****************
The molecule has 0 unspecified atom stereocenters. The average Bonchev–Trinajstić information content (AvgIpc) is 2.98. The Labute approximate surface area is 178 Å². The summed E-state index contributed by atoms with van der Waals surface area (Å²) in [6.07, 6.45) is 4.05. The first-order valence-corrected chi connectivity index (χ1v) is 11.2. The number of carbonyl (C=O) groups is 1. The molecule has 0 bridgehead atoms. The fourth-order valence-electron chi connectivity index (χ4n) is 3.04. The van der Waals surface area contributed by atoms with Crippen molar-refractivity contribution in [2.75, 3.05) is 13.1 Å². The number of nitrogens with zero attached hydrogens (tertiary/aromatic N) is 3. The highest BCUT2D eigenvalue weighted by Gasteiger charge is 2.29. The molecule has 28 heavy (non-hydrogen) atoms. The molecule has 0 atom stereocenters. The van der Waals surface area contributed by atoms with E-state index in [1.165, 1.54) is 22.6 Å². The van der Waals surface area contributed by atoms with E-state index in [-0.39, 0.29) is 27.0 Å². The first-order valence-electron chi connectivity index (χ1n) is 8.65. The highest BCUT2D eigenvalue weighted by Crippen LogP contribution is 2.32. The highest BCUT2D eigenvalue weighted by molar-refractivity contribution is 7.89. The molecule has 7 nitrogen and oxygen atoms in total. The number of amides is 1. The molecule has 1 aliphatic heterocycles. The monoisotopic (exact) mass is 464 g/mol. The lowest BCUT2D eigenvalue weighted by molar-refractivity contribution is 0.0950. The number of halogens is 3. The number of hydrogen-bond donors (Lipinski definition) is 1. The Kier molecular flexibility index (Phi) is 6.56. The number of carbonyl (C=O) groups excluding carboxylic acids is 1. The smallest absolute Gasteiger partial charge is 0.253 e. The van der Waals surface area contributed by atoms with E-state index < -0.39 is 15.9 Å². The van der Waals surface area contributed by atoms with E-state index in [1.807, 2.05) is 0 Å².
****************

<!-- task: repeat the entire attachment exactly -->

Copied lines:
The molecule has 0 unspecified atom stereocenters. The average Bonchev–Trinajstić information content (AvgIpc) is 2.98. The Labute approximate surface area is 178 Å². The summed E-state index contributed by atoms with van der Waals surface area (Å²) in [6.07, 6.45) is 4.05. The first-order valence-corrected chi connectivity index (χ1v) is 11.2. The number of carbonyl (C=O) groups is 1. The molecule has 0 bridgehead atoms. The fourth-order valence-electron chi connectivity index (χ4n) is 3.04. The van der Waals surface area contributed by atoms with Crippen molar-refractivity contribution in [2.75, 3.05) is 13.1 Å². The number of nitrogens with zero attached hydrogens (tertiary/aromatic N) is 3. The highest BCUT2D eigenvalue weighted by Gasteiger charge is 2.29. The molecule has 28 heavy (non-hydrogen) atoms. The molecule has 0 atom stereocenters. The van der Waals surface area contributed by atoms with E-state index in [1.165, 1.54) is 22.6 Å². The van der Waals surface area contributed by atoms with E-state index in [-0.39, 0.29) is 27.0 Å². The first-order valence-electron chi connectivity index (χ1n) is 8.65. The highest BCUT2D eigenvalue weighted by Crippen LogP contribution is 2.32. The highest BCUT2D eigenvalue weighted by molar-refractivity contribution is 7.89. The molecule has 7 nitrogen and oxygen atoms in total. The number of amides is 1. The molecule has 1 aliphatic heterocycles. The monoisotopic (exact) mass is 464 g/mol. The lowest BCUT2D eigenvalue weighted by molar-refractivity contribution is 0.0950. The number of halogens is 3. The number of hydrogen-bond donors (Lipinski definition) is 1. The Kier molecular flexibility index (Phi) is 6.56. The number of carbonyl (C=O) groups excluding carboxylic acids is 1. The smallest absolute Gasteiger partial charge is 0.253 e. The van der Waals surface area contributed by atoms with E-state index < -0.39 is 15.9 Å². The van der Waals surface area contributed by atoms with E-state index in [1.807, 2.05) is 0 Å².